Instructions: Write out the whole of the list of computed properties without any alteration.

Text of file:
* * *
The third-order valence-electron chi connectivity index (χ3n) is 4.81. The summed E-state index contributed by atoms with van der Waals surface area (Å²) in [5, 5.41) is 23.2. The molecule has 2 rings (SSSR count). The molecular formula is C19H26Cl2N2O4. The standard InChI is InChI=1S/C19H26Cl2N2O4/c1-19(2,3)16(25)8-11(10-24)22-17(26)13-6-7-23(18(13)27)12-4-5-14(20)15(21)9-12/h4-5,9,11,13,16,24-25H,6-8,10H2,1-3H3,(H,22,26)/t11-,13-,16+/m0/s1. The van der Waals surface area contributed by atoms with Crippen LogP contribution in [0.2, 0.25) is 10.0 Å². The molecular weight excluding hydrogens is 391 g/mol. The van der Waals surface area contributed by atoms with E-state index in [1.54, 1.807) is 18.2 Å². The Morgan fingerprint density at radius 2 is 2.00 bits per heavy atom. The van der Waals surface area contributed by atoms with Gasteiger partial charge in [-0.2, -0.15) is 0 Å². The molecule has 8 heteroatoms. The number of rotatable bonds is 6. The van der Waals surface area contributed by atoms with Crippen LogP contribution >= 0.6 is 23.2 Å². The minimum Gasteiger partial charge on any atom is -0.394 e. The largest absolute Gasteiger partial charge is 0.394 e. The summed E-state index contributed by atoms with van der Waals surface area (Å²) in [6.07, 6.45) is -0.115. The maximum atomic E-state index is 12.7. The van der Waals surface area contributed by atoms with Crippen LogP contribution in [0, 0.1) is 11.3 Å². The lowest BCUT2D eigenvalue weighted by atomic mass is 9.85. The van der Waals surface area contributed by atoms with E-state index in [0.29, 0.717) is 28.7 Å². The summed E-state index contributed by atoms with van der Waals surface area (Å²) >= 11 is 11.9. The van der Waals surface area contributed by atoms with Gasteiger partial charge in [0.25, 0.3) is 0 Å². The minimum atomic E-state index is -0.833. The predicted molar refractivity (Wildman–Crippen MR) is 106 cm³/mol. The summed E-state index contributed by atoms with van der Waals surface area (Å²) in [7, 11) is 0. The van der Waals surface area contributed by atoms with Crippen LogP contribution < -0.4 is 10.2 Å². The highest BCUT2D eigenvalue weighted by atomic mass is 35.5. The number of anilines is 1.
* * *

The third-order valence-electron chi connectivity index (χ3n) is 4.81. The summed E-state index contributed by atoms with van der Waals surface area (Å²) in [5, 5.41) is 23.2. The molecule has 2 rings (SSSR count). The molecular formula is C19H26Cl2N2O4. The standard InChI is InChI=1S/C19H26Cl2N2O4/c1-19(2,3)16(25)8-11(10-24)22-17(26)13-6-7-23(18(13)27)12-4-5-14(20)15(21)9-12/h4-5,9,11,13,16,24-25H,6-8,10H2,1-3H3,(H,22,26)/t11-,13-,16+/m0/s1. The van der Waals surface area contributed by atoms with Crippen LogP contribution in [0.2, 0.25) is 10.0 Å². The molecular weight excluding hydrogens is 391 g/mol. The van der Waals surface area contributed by atoms with E-state index in [1.54, 1.807) is 18.2 Å². The Morgan fingerprint density at radius 2 is 2.00 bits per heavy atom. The van der Waals surface area contributed by atoms with Gasteiger partial charge in [-0.2, -0.15) is 0 Å². The molecule has 8 heteroatoms. The number of rotatable bonds is 6. The van der Waals surface area contributed by atoms with Crippen LogP contribution >= 0.6 is 23.2 Å². The minimum Gasteiger partial charge on any atom is -0.394 e. The largest absolute Gasteiger partial charge is 0.394 e. The summed E-state index contributed by atoms with van der Waals surface area (Å²) in [6.07, 6.45) is -0.115. The maximum atomic E-state index is 12.7. The van der Waals surface area contributed by atoms with Crippen LogP contribution in [0, 0.1) is 11.3 Å². The lowest BCUT2D eigenvalue weighted by atomic mass is 9.85. The van der Waals surface area contributed by atoms with E-state index in [0.29, 0.717) is 28.7 Å². The summed E-state index contributed by atoms with van der Waals surface area (Å²) >= 11 is 11.9. The van der Waals surface area contributed by atoms with Gasteiger partial charge in [0.25, 0.3) is 0 Å². The minimum atomic E-state index is -0.833. The predicted molar refractivity (Wildman–Crippen MR) is 106 cm³/mol. The summed E-state index contributed by atoms with van der Waals surface area (Å²) in [7, 11) is 0. The van der Waals surface area contributed by atoms with Crippen LogP contribution < -0.4 is 10.2 Å². The highest BCUT2D eigenvalue weighted by atomic mass is 35.5. The number of anilines is 1.